Maximum growth, minimum risk: building the optimum plan for scale

Publications
20 February 2019

Maximum growth, minimum risk: building the optimum plan for scale
David Burke, Director

Businesses often make the mistake of scaling too quickly, before they have the right product-market fit. In the first in a series of articles on growth, I called in an expert to explain how to approach scale while minimising risk. 

Advice on this subject is abundant. And the chances of someone with no experience offering their opinion? Even more so.

So I asked someone who has been there and hand-weaved the t-shirt to tell it to us straight. Mike Murnane is VP Strategic Change at Fenergo, experts in client lifecycle management for financial institutions worldwide. With over 25 years experience in enterprise software delivery and scaling/growing businesses, Mike knows his stuff.

Here’s what he had to say about choosing the optimum time to scale.


Before you begin, know where you’re going

“First, identify the opportunity, whether it’s within your existing customer base, the wider market, industry trends or regulatory changes”, says Mike. “Before knowing when to scale you have to know where you want to get to. From this, create your value proposition which forms the bedrock of any plans to scale.”

Consider how you’ll approach the market too: “An aggressive approach that calls for speed and heightens risk is one option. A slow-burn minimises impact but also mitigates risk.” How you decide depends very much on your capabilities.


Choose an approach to market in line with your capabilities

Now you have your vision, assess your ability to deliver it.

Says Mike, “Are you going to evolve slowly or heavily invest in an accelerated roadmap? Will you shut the factory to retool or adapt opportunistically? Do you have scalable talent, processes and technology? Do you grow it or buy it in?”

Building a clear picture of competency helps define your market approach.

“Ideally you can enter with a low investment and scale as your revenue grows, focusing on your market differentiators,” advises Mike.


“Can you create a Minimum Viable Product and evolve through iterations? Do you have an ally in the market to work with you? Perhaps an existing loyal customer with which you can create a mutually beneficial engagement?”

Heavy discounts for early adoption or a product tailored for their needs can be attractive incentives. This gives you a reference customer and valuable product feedback.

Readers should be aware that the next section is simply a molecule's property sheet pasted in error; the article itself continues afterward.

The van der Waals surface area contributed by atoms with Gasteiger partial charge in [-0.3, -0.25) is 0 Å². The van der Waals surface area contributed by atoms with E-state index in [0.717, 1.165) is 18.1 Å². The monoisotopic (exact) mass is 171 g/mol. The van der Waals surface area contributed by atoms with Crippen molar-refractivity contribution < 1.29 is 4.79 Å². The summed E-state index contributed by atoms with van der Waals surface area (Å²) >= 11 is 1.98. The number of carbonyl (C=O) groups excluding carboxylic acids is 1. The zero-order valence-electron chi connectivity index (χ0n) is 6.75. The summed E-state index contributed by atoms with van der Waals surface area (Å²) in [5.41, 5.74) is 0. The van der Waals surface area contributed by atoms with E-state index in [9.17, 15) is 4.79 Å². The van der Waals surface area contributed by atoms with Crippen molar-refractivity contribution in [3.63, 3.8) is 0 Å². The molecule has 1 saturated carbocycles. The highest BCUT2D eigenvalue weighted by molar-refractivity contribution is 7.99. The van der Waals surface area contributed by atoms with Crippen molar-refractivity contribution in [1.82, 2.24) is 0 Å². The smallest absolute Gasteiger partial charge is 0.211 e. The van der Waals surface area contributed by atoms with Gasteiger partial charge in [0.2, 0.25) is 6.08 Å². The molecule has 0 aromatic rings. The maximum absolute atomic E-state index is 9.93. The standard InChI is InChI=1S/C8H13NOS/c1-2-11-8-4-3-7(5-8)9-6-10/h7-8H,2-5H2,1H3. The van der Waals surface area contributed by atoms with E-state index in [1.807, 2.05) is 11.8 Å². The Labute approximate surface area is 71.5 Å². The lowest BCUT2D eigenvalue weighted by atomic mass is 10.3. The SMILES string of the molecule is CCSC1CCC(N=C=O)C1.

“Be wary of customising the product to the detriment of the wider market,” Mike cautions. “The customer who adopted your product in the early days is less risk averse than their successor - the mass-market buyer.”

Build for long-term demand

When it comes to sales and marketing, “Don’t mistake size for scale” advises Mike. Ramping up your promotional activity is, surprisingly, not as wise as investing for long-term demand. A slowly rising curve is better than one that soars too high, too soon. Why? Cash flow.

“Feeding a sales and marketing function devours profit,” say Mike. “And short-term tactical initiatives are just that: tactical.”

Search instead, for slow but assured measures.

“Find the marketing activities that have good impact at moderate cost. Outsource at first until cashflow is secured. Then hire a team and consider more high-profile marketing activities.”

When you’re about to scale, protect your products: think of the years, not the months, ahead.


Are you competing on price?

It’s the fastest way to the bottom of the pile. Shredding your margin to win today’s price race erases opportunities to delight and nurture your customers with first class service, sensational buying experiences and quality products they can proudly believe in.

“When you compete on price you’re prioritising your business and the competition. The customer comes last and so does the supply chain,” says Mike.

“Contrary to common belief, a low price thinks only about how you’ll beat the competition today. It disregards the customer’s experiences in the long term and, increasingly, their wishes for an ethical, well-delivered product”.


Are you facing all the issues?

Maintaining a positive disposition is imperative to success, problems should be tackled head on and not allowed to fester. “Fail fast, learn, recover … keep moving forward. Acknowledge the failures and celebrate the successes,” says Mike.

A good culture and company spirit can survive more than you think. If you’re unsure how to approach problems with culture, processes or systems, seek advice from advisors with real-world experience and associates and suppliers who have helped organisations like yours address these problems before.


Building the optimum plan for scale

From an expert in the driving seat of organisational growth, Mike shows that building a plan for optimum scale is as much about planning as it is about action. These considered and conscious choices enable maximum growth and minimum risk:

  • Crystalise your value proposition
  • Assess your existing capabilities
  • Select an approach to market
  • Take a long-term approach to marketing
  • Never compete on price
  • Build a culture of accountability